Gold futures maintained declines after a government report showed the U.S. economy expanded last quarter at the fastest rate since 2011, crimping demand for the metal as an alternative investment.
Gross domestic product rose at a 4.6 percent annualized rate, compared with an earlier estimate of 4.2 percent, government data showed today. The latest figure matched the median forecast in a Bloomberg survey of economists. A measure of inflation, which is tied to consumer spending and strips out food and energy costs, climbed at a 2 percent annualized pace.
Bullion is headed for its first quarterly loss this year amid low inflation and bets that the U.S. recovery will prompt the Federal Reserve to boost interest rates before its peers. The Bloomberg Dollar Spot Index rose 0.1 percent against a basket of currencies.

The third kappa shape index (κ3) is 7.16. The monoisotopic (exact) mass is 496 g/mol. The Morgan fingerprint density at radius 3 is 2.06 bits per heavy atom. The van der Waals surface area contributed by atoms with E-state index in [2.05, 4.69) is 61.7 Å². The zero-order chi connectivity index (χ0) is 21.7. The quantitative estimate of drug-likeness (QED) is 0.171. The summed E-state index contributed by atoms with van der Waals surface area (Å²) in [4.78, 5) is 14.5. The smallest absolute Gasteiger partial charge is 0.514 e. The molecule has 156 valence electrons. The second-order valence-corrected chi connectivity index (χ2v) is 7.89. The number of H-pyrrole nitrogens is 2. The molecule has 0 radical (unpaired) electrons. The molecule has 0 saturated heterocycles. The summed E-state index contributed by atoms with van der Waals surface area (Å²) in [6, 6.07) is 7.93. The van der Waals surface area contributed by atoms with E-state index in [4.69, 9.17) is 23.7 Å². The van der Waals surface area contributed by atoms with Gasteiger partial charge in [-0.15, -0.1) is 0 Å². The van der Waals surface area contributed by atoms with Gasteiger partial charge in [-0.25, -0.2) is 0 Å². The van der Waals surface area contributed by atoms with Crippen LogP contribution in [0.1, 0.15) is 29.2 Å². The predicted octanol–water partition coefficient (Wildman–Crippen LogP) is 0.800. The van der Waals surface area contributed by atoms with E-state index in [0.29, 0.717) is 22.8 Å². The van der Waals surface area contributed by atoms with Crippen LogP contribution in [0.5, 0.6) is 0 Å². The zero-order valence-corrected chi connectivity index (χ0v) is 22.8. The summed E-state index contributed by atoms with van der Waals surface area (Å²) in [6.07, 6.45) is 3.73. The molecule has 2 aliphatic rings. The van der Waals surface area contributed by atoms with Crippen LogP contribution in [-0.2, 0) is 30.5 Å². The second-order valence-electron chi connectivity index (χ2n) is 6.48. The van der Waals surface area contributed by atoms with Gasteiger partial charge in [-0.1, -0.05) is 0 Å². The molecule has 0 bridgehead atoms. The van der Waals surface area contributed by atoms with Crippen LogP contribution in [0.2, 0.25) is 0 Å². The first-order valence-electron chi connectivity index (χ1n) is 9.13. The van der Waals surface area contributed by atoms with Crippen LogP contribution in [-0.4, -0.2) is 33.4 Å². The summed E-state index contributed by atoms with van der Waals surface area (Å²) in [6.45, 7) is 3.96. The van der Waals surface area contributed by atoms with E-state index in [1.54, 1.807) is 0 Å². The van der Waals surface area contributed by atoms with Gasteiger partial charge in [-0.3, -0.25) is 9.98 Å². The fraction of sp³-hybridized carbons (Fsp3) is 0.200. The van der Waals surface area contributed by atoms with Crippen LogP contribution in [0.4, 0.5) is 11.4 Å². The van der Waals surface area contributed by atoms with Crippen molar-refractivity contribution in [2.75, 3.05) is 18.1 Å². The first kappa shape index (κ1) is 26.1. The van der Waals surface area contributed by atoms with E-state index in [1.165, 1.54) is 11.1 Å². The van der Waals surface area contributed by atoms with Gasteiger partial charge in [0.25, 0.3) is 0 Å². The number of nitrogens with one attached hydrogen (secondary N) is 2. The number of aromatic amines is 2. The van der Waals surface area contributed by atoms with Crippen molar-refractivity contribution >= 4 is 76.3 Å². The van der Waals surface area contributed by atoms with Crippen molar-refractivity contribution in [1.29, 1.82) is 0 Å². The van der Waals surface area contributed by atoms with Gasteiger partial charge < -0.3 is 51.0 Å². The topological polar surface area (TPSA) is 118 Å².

Gold futures for December delivery fell 0.2 percent to $1,220 an ounce at 8:39 a.m. on the Comex in New York. Earlier, the price rose as much as 0.9 percent.
The metal tumbled 28 percent in 2013, ending a 12-year rally, on expectations that the Fed would scale back stimulus as the economy recovers.
The central bank cut its monthly asset purchases by another $10 billion to $15 billion this month, keeping it on track to announce an end to the program in October. Policy makers also raised their median estimate for the federal funds rate at the end of 2015 to 1.375 percent from 1.125 percent in June.
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